As a trader, having a good portfolio is very important especially when you want to make trading your career. Therefore, the goal of a portfolio model cannot be understated. This is because the model acts as the arbitrator among three components: alpha model (the optimist), the pessimist (the risk model), and the cost-conscious (transactional cost model) before making the decision about how to proceed. The model is important because if you focus on one of the above, chances are that you will make a tremendous mistake. For instance, if you focus on the alpha, you will tend to be greedy and ultimately lose all your holdings. On the other hand, if you are pessimistic, you will underperform and if you are a cost-conscious person, you will tend to hold positions indefinitely.
These models are particularly important to people who focus on quantitative trading. To build the models, you can either chose to use the rule-based model or the optimized model. In the former model, the rules are based on heuristics defined by the quant trader. Since these depend on the trader, they can be simple models. On the other hand, the optimized model uses optimizers which use algorithms to get to a goal defined by the trader.
In rule based portfolio construction model, there are four main ways to do this. These are: equal position weighting, equal risk weighting, alpha-driven weighting, and decision-tree weighting. In the equal positioning weighting strategy, the users believe that if a position looks good to buy, then there is no other external information is necessary to determine the size. In equal risk weighting, the model will adjust the position size inversely to their volatilities. As a result, more volatile positions are given smaller allocations while less volatile positions are given bigger positions. For instance, in a portfolio that has Facebook and Exxon Mobil, Facebook which is more volatile will be given a bigger position than Exxon which is less volatile. The alpha-driven weighting model on the other hand determines the positions by the alpha model where the model dictates how attractive a position is likely to be.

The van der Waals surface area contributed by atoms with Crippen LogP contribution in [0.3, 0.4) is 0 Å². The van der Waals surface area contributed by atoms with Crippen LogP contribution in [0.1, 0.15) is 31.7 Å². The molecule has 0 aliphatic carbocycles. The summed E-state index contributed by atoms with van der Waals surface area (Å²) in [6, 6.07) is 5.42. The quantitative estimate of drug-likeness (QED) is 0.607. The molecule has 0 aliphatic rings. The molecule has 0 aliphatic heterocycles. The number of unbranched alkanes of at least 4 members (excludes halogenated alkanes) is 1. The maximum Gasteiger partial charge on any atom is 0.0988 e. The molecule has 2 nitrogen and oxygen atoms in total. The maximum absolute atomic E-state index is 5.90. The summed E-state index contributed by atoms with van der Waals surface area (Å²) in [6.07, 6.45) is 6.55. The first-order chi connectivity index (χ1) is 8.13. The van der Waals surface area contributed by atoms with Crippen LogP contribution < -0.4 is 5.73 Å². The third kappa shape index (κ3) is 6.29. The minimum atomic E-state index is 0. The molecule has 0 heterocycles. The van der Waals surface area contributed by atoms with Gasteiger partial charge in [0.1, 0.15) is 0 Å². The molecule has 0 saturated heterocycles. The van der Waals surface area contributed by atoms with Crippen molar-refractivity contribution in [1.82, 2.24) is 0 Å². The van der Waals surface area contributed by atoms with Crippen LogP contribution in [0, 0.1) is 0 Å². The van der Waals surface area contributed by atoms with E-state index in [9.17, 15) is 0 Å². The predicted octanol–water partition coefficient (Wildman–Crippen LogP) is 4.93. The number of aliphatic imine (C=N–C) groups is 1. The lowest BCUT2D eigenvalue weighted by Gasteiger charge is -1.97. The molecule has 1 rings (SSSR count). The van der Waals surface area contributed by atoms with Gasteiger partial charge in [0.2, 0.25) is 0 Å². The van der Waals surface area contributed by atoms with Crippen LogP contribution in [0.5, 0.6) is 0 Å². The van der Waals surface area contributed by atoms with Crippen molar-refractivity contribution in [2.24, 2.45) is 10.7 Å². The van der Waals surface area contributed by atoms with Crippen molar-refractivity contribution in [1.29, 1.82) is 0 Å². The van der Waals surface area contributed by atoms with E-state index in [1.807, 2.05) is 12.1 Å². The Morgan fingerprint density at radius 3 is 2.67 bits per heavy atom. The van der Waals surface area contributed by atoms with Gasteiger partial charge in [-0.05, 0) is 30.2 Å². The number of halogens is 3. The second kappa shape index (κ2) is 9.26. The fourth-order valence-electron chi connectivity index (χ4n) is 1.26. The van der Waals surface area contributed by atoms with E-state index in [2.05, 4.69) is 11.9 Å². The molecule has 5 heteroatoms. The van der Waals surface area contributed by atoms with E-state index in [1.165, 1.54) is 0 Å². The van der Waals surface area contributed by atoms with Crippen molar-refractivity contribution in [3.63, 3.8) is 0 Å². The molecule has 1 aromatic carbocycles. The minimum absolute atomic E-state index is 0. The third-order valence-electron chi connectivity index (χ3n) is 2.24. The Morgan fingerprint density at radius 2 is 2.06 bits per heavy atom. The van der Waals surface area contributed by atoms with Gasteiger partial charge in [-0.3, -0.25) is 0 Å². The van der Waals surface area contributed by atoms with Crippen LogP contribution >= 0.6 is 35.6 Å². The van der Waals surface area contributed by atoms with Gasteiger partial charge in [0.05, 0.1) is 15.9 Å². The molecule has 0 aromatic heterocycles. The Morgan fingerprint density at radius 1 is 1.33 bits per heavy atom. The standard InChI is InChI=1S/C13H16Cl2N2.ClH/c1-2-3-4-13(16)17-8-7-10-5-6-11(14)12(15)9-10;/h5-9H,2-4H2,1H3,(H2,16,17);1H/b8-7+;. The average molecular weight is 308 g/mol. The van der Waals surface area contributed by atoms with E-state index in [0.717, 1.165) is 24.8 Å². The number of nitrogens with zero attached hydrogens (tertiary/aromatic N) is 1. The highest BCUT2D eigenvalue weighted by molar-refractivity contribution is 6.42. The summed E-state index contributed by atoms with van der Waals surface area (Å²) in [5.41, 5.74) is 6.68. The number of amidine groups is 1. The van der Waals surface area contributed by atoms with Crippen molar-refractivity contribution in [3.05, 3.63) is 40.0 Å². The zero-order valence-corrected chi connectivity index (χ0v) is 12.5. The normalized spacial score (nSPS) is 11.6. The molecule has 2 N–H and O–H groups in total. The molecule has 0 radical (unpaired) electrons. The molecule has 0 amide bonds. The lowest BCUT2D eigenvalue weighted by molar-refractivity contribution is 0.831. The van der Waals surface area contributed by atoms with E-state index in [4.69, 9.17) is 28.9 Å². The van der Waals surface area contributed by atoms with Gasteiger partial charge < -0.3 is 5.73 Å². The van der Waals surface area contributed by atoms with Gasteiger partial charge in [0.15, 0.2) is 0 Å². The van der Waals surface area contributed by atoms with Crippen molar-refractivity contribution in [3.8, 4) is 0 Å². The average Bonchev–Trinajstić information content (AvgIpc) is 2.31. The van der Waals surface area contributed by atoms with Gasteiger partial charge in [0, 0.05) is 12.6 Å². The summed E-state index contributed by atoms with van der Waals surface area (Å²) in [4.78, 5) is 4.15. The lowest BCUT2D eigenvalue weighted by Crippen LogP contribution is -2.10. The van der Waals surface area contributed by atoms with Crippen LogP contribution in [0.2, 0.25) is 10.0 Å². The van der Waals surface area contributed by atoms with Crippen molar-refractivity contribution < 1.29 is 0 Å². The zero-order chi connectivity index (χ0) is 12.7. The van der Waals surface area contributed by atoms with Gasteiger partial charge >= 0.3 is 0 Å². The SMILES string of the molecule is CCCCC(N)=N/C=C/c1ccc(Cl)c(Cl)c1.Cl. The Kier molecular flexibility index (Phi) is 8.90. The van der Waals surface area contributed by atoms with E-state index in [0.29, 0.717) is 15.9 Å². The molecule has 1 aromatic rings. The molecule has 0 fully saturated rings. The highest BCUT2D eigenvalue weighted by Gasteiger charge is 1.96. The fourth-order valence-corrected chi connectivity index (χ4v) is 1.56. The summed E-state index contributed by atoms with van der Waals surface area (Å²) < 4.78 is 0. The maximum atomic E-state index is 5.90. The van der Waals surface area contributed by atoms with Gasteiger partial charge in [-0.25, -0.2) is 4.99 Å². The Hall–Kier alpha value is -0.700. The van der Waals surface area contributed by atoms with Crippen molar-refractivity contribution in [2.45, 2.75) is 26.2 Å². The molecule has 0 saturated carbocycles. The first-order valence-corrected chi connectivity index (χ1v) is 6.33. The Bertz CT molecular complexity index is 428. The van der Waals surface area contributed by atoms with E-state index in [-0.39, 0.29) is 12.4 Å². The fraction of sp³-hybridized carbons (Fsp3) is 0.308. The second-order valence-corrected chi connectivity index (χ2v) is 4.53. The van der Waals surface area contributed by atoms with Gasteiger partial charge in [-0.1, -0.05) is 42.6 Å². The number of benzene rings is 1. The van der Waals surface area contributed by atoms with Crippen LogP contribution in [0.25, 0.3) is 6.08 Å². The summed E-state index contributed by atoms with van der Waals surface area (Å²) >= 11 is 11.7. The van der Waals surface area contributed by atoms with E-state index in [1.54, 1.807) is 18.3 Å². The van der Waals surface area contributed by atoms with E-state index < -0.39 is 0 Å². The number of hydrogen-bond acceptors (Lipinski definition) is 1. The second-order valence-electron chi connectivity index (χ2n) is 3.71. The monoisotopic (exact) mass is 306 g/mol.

For anyone thinking of becoming a quant trader, the portfolio optimizer topic is a very important one. The optimizers are based on the principles of Modern Portfolio Theory. In short, this theory tends to explain that investors are inherently risk averse. This means that if two assets offer the same return, but at different levels of risk, they will buy the less risky asset. This led to the concepts of risk-adjusted return and mean variance optimization. In the optimizer, mean and averages will be the key inputs. Other inputs will be: the size of the portfolio in currency terms, the desired risk, expected return, expected volatility, expected correlation, and any other constraint. By combining all these single inputs, one will be at a good position to optimize his trading.
For new traders, these concepts might seem complicated. I know. In fact, these models are recommended to the sophisticated trader, particularly one who wants to try building his own algorithms to execute trades on his behalf. As I have written before, none of these models is perfect. A good example of this is a hedge fund which nearly led to the collapse of the financial markets in the United States. Long Term Capital Management was a highly sophisticated hedge fund with partners who included 3 Nobel winning economists. The fund also had top-notch PhD physicists to develop the systems. For three years, the fund returned more than 30% of net returns. In the fourth year, the fund collapsed. Cases of failed quantitative funds are rife to this date. Therefore, if all you need to do is to make money, there are other strategies which I have explained in the past including: scalping, hedging, and swing trading among others. You can use these instead.